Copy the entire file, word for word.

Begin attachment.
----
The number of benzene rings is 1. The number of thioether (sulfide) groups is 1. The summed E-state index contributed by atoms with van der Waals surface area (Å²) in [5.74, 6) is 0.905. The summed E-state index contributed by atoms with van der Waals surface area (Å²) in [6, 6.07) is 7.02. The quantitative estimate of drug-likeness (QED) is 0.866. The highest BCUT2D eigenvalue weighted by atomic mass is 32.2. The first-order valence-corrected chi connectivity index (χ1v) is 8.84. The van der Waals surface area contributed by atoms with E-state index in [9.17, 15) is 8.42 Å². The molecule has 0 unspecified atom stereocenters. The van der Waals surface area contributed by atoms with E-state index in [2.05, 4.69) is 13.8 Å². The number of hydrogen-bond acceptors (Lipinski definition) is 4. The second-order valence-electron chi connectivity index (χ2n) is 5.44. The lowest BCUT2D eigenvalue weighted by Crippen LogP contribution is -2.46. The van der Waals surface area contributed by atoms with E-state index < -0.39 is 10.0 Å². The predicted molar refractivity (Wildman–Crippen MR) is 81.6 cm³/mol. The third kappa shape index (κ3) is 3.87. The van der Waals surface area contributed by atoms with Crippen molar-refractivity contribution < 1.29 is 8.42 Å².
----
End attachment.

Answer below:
The number of benzene rings is 1. The number of thioether (sulfide) groups is 1. The summed E-state index contributed by atoms with van der Waals surface area (Å²) in [5.74, 6) is 0.905. The summed E-state index contributed by atoms with van der Waals surface area (Å²) in [6, 6.07) is 7.02. The quantitative estimate of drug-likeness (QED) is 0.866. The highest BCUT2D eigenvalue weighted by atomic mass is 32.2. The first-order valence-corrected chi connectivity index (χ1v) is 8.84. The van der Waals surface area contributed by atoms with E-state index in [9.17, 15) is 8.42 Å². The molecule has 0 unspecified atom stereocenters. The van der Waals surface area contributed by atoms with E-state index in [2.05, 4.69) is 13.8 Å². The number of hydrogen-bond acceptors (Lipinski definition) is 4. The second-order valence-electron chi connectivity index (χ2n) is 5.44. The lowest BCUT2D eigenvalue weighted by Crippen LogP contribution is -2.46. The van der Waals surface area contributed by atoms with E-state index < -0.39 is 10.0 Å². The predicted molar refractivity (Wildman–Crippen MR) is 81.6 cm³/mol. The third kappa shape index (κ3) is 3.87. The van der Waals surface area contributed by atoms with Crippen molar-refractivity contribution < 1.29 is 8.42 Å².